2007 Volvo C30

Brussels When Snow White and her clan hit the road, they must always roll out two Volvo C30 coupes--that's the only way they can accommodate all seven dwarfs. We bring up Snow White because the design of the new Volvo C30 pays homage to the 1971 Volvo 1800ES, which earned its nickname, "Snow White's coffin," due to its large glass tailgate. Although that two-door wagon attained cult status, it wasn't a big commercial success. Still, at fewer than 10,000 units a year, the 1800ES did better than the dull, front-wheel-drive 480ES (a similarly configured two-door wagon produced between 1985 and 1995 but not sold here), of which only 80,000 units were built. Volvo has more ambitious sales targets for its new C30. Of the 65,000 units to be assembled annually, about 6000 cars are earmarked for North America, where sales are due to commence in the spring.

It's impossible not to be smitten by the three-door Volvo's styling, which strikes a compelling balance between retro and modern. Among the strongest design elements are the long rear side windows, the muscular rear side panels, and the historically correct rear window flanked by a pair of trademark upright taillights. There are a few functional drawbacks, but the overall presence is just right, with surprisingly roomy rear seats and front-seat occupants traveling in the bosom of Abraham.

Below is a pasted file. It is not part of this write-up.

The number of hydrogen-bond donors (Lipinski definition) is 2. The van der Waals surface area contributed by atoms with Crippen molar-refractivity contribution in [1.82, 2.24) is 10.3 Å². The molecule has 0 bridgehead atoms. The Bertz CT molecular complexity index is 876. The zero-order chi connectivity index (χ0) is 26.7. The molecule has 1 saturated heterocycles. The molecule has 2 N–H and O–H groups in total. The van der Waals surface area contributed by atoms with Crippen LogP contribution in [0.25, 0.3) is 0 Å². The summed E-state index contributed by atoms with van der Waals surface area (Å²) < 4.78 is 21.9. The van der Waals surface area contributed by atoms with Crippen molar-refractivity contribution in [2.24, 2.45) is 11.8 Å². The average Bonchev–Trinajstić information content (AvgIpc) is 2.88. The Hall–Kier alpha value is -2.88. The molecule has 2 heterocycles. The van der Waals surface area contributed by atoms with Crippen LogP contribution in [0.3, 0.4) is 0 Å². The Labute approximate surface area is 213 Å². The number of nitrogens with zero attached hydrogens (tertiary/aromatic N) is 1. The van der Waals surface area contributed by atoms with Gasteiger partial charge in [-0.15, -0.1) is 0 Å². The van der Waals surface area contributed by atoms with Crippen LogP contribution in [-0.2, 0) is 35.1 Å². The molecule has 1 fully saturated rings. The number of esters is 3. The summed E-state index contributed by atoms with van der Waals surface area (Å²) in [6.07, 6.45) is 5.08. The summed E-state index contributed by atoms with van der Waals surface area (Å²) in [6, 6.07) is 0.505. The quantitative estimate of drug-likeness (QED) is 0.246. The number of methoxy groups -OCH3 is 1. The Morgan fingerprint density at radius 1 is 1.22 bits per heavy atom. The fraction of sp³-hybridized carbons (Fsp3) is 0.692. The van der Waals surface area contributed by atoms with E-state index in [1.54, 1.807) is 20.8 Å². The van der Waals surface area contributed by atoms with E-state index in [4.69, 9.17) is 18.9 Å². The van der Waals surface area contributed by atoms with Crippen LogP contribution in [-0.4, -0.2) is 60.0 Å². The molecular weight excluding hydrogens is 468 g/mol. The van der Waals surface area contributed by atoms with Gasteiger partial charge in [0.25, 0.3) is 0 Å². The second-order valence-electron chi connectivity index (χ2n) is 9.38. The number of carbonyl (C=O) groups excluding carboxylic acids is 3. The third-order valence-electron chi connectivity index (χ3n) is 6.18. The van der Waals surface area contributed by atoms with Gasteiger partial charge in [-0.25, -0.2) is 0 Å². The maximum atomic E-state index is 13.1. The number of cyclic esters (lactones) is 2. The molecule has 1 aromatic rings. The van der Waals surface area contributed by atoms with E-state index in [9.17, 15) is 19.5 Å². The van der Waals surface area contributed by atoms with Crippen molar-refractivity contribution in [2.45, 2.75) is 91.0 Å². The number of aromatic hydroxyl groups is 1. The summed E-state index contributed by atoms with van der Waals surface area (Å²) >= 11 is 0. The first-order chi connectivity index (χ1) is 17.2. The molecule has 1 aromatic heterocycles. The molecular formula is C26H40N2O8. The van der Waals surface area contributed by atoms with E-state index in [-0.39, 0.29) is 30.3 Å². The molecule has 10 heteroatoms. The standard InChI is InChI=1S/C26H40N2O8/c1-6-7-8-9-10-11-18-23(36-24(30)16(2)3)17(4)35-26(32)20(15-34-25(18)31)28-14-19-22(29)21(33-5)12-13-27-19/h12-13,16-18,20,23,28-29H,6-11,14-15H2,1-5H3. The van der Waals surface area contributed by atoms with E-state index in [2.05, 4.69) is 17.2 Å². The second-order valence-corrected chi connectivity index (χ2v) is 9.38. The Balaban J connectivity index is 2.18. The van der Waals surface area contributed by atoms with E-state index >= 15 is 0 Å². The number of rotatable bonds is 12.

At Volvo, everybody praises the floating center stack for its puristic modernity. In daily use, however, you may soon dislike the smallish buttons on the numeric keyboard and the hard-to-read navigation screen. There are two upholstery colors and two trim materials to choose from, but the cockpit is let down by vast areas of rock-solid, drab-looking plastic.

Volvo expects that most customers will use their C30 as a two-seater with an extendable stowage area, so access to the cargo hold and general versatility are very important. The C30 delivers by offering easy-to-fold rear seats, a low loading lip, and a trunk that holds up to 32 cubic feet of luggage. With the rear seats in place, however, the volume shrinks to ten cubic feet. Despite the easy-entry system, getting into and out of row two requires a certain degree of physical fitness. Visibility is all right except to the rear, where the sloping roof creates a narrow view.

Since safety is Volvo's traditional first priority, the C30 looks after its occupants with utmost care and foresight. Although it's about eight inches shorter than the four-door S40, the C30's crash performance doesn't suffer because of its smaller size. And two of Volvo's newest driver-assistance systems are currently available on the C30: a blind-spot detector integrated into the sideview mirrors and a special computer chip that monitors steering, throttle, brakes, and turn signals. As soon as the driver starts working the car especially hard, the cabin spy will automatically suppress text messages and nonessential warning lights. Gimmicks or goodies? It depends, but neither feature can pay attention as well as a switched-on driver.

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